Bounce House Injury Statistics Are Not Inflated
If you’re like most parents nowadays, you’re looking every year for something to make your child’s birthday party special. Pin the Tail on the Donkey gave way long ago to more adventurous activities, things like the increasingly popular bounce house, set up in your own backyard by one of thousands of party rental companies. Kids think they’re loads of fun, and parents assume they’re safe… that is, until an accident happens and a child is injured or killed. You should be aware that injuries on inflatable amusement structures are not uncommon.
The U.S. Consumer Product Safety Commission (CPSC) estimates that more than 4,000 emergency room visits a year in the United States are linked to inflatables. Bounce houses (also known as moon-bounces) cause the vast majority of injuries, but they’re not the only inflatable amusement attractions. Slides, obstacle courses, climbing walls and interactive (such as boxing or jousting) inflatables also feature in the accident statistics.
Nor are inflatables found only at birthday parties. They’re popular attractions at church and school events, fairs, festivals, grand openings and athletic competitions. As their popularity has increased over the last decade, so have injuries and fatalities. A report from the Center for Injury Research and Policy at Nationwide Children’s Hospital in Columbus, Ohio, says that in 2010 alone, 30 children a day were treated for these injuries in hospital emergency departments. The number of injuries increased from 702 in 1995 to 11,311 in 2010.
Injuries sustained in inflatables include concussions, neck injuries, broken bones, and cuts and bruises. By far, the most dangerous inflatable attractions are bounce houses. The largest number of injuries in these occur to children between the ages of 3 and 11 years old. Just last month there were two such accidents in the news:
- On May 12, 2014, in South Glen Falls, N.Y., two boys, 5 and 6 years old, were seriously injured when they fell out of a privately owned 10-by-10 bouncy castle. The structure was staked to the ground, but strong winds lifted it at least 50 feet in the air. One boy landed on a parked car and the other fell to the asphalt. They were airlifted to a medical center with head injuries and broken bones.
- On May 31, 2014, a bounce house in Littleton, Colo., was picked up by a gust of wind, tumbling 300 feet across an athletic field during a lacrosse tournament. It was “like a bag in the wind,” according to one observer. Two 10-year-olds were injured, one hospitalized. This accident was similar to one in 2011 during a soccer tournament in Oceanside, N.Y., when 13 children were injured in a bounce house.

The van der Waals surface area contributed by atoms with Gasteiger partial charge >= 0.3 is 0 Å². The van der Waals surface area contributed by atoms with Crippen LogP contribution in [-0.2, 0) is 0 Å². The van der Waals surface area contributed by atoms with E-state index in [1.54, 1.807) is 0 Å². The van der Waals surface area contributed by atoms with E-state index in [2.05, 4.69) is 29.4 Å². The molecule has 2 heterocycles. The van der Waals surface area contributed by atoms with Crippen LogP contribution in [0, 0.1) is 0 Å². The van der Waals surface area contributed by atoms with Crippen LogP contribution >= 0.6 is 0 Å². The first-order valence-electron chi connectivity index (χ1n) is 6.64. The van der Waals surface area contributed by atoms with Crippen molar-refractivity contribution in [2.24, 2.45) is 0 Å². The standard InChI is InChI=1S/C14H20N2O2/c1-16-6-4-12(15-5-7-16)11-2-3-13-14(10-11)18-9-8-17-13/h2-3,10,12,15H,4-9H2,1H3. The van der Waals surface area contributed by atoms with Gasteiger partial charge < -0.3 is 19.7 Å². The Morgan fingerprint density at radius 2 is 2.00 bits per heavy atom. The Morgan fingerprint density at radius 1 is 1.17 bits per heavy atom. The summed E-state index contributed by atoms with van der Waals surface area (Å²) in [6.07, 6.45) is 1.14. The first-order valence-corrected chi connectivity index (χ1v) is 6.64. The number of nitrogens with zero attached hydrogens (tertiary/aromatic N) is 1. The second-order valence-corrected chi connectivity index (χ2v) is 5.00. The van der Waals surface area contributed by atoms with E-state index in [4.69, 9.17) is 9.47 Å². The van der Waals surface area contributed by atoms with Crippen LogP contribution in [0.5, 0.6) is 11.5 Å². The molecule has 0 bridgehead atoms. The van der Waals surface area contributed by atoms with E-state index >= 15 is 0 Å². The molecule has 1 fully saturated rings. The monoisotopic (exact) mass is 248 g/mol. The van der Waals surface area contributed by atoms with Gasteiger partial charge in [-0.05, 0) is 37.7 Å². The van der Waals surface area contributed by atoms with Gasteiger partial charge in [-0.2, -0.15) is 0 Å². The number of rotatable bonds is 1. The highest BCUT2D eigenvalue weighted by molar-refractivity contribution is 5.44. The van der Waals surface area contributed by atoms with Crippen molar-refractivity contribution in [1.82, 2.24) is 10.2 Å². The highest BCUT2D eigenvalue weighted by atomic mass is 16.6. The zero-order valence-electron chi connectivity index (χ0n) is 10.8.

Even worse than serious injuries are the fatalities suffered on inflatable structures. Since 2002, the CPSC has documented 4 U.S. deaths involving different inflatable attractions:
- In 2002, a 21-year-old man in Florida broke his neck and died while jumping in an inflatable bounce.
- In 2003, a 15-year-old boy in Illinois died four days after he fell off an inflatable obstacle course slide and sustained a traumatic brain injury.
- In 2004, an 18-year-old Minnesota male died from a head injury suffered in a fall from an inflatable slide.
- In 2005, a 25-year-old woman in Massachusetts died after falling from a 28-foot inflatable climbing wall and striking her head on pavement.
You’ll note that those killed were between the ages of 15 and 25, whereas most nonfatal injuries occur in children aged 3 to 11.
What are the causes of inflatable ride injuries? Environmental conditions (wind, rain), operator error (inattentive, untrained), equipment failure (worn cables, faulty patches, sudden deflation due to blower failure), overcrowding, rough housing, and mixing of age groups.
Who is responsible for the safety of inflatable amusements? The CPSC regulates how amusement rides are manufactured, but there is no federal oversight as to how they are set up, maintained or operated. That is left up to the states, and the rules vary widely. In South Carolina, the regulation and inspection of amusement rides is done by the Office of Elevators and Amusement Rides – but they do not regulate or inspect air-supported structures.
So how can you protect your children, and maybe even yourself, from injury on an inflatable?
- Avoid use during high winds.
- Make sure there is a tarp on the ground to protect the bottom of the unit.
- Check to see that the inflatable is moored to the ground using every anchor point provided plus sandbags or weights.
- There should be no visible rips or tears.
- The unit should be fully inflated and not saggy.
- A responsible adult must supervise the inflatable amusement ride at all times.
- Before being allowed to enter an inflatable unit, people should remove shoes, jewelry, eyeglasses, hair clips, and other sharp objects that may injure others.
- No food, drink or gum allowed in the unit.
- No flips or rough play allowed in a bounce house.
- Do not let children sit or lie down while others bounce.
- If winds pick up or you see rain or lightning, get everyone out of the inflatable and turn off the blower motor.